GLO is a manufacturer of CFL and LED lighting fixtures and they got in touch with me for the design of their logo and primary packaging.
The client had finalized the brand name and had some ideas for the logo itself. Those ideas needed to be fleshed out and the following images will give a clear picture of the progression of the branding assignment.
Following are some of the logos the client liked and shared as references.
While it is easy to ask the client to complete a creative brief questionnaire – answer a list of questions to understand where the branding assignment needs to start – it is not a simple task to quite know what they are thinking. To aid that process, I ask clients to share visual references of other identity systems they have seen and logos they have liked. I also ask them to tell me why they made those choices – what appealed to them, what were they thinking etc. While this is still a “vague” method of capturing their thoughts, it is a great way to immediately know a mental framework of where my clients are coming from.
Following are some of the logos the client disliked and shared as references.
[ Just for the sake of written clarification : none of the logos seen in the above two images have been designed at asidebrands. ]
The first round of sketches is always an eye-opener for the sketcher as well as the client.
Both parties learn more about what the other is thinking. Hence, this stage equips both parties to handle each other better so that the final outcome benefits the brand better.
This is what the first round of sketches looked like on this branding assignment.
All notes written by hand have been written by me to give more clarity to the client about what I was thinking when I sketched those shapes. Feedback after the sketches leads to either another round of sketches or the first round of more final-looking versions of the sketches that the client was more inclined toward.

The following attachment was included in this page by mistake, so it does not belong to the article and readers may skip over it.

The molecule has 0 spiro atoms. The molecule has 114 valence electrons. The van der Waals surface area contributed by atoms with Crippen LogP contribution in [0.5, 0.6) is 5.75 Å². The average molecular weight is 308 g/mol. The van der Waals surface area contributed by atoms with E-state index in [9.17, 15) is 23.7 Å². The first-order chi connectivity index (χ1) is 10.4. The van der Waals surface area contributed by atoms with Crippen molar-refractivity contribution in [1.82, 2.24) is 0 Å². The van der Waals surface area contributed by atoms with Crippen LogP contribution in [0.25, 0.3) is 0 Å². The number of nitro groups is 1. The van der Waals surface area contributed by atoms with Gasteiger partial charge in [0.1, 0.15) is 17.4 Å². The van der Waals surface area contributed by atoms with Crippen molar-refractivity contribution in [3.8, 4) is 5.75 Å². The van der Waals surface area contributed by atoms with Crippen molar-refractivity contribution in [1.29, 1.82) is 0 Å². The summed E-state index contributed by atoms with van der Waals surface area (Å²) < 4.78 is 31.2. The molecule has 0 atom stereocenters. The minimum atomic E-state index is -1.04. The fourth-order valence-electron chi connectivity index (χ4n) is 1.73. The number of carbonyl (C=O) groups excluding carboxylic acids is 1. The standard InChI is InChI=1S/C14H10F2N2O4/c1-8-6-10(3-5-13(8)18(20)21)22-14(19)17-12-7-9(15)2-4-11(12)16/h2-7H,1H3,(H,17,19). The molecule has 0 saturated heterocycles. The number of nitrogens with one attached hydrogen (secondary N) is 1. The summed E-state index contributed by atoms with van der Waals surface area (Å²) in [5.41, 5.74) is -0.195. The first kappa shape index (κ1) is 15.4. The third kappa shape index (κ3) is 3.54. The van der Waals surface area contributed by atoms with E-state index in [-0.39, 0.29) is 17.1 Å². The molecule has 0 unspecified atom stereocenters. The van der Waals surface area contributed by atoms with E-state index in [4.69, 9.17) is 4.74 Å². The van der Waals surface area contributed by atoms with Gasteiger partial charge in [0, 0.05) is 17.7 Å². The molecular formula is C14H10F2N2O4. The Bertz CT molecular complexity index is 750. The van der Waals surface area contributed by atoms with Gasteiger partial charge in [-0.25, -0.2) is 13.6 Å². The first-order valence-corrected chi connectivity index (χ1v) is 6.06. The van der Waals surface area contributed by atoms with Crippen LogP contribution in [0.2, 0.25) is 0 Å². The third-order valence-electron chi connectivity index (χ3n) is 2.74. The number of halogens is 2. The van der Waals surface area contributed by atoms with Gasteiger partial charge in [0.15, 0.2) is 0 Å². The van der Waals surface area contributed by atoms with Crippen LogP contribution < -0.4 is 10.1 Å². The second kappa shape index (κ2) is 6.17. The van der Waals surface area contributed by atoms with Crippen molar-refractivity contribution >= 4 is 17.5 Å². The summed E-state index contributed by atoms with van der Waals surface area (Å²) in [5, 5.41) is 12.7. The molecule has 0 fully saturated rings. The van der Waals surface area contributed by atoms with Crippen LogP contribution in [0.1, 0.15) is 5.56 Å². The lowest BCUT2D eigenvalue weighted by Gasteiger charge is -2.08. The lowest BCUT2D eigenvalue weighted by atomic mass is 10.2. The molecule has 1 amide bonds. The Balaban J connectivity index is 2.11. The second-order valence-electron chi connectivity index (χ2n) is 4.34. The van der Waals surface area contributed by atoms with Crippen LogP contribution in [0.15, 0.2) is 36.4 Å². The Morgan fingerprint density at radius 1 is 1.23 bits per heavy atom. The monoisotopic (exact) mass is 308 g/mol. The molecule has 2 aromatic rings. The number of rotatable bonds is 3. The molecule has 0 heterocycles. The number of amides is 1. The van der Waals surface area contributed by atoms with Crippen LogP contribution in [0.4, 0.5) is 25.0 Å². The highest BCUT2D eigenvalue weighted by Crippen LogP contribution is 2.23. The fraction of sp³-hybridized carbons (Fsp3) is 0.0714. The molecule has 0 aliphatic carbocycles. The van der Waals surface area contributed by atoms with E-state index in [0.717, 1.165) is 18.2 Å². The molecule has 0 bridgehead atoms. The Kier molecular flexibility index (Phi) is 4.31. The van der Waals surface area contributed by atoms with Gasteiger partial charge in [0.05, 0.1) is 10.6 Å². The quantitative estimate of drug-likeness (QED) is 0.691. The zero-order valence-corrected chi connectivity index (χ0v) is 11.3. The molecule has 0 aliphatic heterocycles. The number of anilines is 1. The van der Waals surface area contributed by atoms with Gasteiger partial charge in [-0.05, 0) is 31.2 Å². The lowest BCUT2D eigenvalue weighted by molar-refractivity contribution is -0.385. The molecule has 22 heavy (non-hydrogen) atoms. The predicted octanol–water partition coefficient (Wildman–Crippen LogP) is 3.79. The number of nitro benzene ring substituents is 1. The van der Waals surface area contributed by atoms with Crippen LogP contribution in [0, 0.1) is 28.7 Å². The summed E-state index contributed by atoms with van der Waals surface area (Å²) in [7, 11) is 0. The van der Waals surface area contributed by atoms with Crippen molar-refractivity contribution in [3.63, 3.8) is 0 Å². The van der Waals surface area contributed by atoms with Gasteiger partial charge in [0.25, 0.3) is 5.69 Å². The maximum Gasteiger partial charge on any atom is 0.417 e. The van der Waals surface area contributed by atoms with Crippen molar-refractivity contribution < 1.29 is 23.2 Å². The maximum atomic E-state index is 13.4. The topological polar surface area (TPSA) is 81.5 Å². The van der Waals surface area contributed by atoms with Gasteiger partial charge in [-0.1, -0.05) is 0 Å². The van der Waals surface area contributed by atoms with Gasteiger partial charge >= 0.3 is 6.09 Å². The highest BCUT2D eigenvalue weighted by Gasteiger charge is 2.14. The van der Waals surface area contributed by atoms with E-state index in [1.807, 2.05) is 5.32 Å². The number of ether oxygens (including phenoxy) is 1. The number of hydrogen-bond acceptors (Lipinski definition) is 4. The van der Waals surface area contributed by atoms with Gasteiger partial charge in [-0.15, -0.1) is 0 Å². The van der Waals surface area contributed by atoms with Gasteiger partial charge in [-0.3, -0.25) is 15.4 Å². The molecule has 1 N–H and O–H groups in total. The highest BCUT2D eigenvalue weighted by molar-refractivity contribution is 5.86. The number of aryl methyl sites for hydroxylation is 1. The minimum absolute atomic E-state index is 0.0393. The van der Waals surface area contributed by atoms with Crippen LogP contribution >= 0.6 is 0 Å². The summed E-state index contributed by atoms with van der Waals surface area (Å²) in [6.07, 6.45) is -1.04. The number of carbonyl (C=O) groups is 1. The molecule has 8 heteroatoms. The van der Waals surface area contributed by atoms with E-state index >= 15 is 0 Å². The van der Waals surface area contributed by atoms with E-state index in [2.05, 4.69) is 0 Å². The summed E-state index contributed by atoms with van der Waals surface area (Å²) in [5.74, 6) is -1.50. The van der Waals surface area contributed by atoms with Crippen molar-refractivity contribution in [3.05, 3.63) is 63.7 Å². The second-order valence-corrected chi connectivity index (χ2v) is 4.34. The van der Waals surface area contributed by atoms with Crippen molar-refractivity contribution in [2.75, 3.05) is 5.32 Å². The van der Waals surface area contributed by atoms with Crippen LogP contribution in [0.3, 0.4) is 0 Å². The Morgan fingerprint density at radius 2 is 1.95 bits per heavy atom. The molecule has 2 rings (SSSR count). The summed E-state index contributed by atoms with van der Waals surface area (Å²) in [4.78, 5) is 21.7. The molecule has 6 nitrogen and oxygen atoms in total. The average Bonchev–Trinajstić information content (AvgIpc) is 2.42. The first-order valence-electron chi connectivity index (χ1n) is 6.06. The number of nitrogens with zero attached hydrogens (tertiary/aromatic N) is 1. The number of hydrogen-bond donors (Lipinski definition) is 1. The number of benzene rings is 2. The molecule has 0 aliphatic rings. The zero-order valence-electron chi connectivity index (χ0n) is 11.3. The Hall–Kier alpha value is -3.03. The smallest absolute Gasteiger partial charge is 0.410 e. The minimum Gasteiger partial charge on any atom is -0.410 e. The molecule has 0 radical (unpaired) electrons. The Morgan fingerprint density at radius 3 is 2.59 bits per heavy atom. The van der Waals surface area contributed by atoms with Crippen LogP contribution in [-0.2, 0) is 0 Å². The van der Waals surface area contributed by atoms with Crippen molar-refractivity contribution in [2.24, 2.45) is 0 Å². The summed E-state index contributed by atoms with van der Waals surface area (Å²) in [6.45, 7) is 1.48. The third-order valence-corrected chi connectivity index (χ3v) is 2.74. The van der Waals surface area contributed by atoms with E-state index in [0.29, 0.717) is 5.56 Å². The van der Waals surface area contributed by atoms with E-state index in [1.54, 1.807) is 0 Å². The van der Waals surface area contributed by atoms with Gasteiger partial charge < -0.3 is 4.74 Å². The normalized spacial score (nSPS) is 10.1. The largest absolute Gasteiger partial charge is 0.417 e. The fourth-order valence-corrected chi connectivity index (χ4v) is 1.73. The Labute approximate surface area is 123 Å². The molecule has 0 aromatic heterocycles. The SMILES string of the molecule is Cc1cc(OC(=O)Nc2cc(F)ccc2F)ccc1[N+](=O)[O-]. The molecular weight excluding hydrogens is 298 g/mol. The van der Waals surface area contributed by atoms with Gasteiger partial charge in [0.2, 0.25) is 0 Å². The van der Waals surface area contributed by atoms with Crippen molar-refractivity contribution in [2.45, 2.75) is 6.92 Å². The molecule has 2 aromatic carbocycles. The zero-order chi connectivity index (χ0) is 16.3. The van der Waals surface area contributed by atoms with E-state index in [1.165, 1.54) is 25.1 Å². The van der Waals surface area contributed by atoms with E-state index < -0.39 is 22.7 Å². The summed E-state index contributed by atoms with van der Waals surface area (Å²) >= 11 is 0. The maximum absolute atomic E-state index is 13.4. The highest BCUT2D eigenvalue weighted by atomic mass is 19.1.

First Draft of Logo Designs
At this point in the branding assignment, the client is leaning toward a particular visual identity solution but would like to see some variations of maybe one additional option that they like. Iterations in design and sketching are part of a typical visual identity assignment and you can see the same process in the many previous case studies that have been published on aside.
Second Draft of Logo Designs
Further designs and ideas are always based on client feedback but there are times when an idea might strike me that has not been discussed previously. As a branding specialist, my goal is to always recommend and suggest solutions that I believe will be ideal for the brand and the human brain does not stop thinking just because the work day is over. No 9-5 restrictions on creativity!
Third Draft of Logo Designs
From the above iterations, you can tell that both the designer and the client are leaning toward a particular shape / visual. Usually this means that the next iteration will be the final iteration before a final shape is approved for the logo. The original design as suggested by the client was, in this case, the visual that both the designer and the client ended up using. And the next iteration was to determine colors and possible final tweaks to the chosen visual.
Fourth Draft of Logo Designs
You’ll notice there’s a slight tweak in the original shape that was liked. That tweak added the missing characteristic that makes the logo unique even though it stemmed from a cliched use of “light” rays.
The following is one iteration to show what the logo would look like when applied to various backgrounds.
The primary packaging design as shown to the client was as follows – with a visual look at the iterations from how it started to how it closed. The client will be developing their packaging based on this.
The Final Logo
[ All red and blue borders are to denote the aside branding and are not part of the branding design assignment for GLO. ]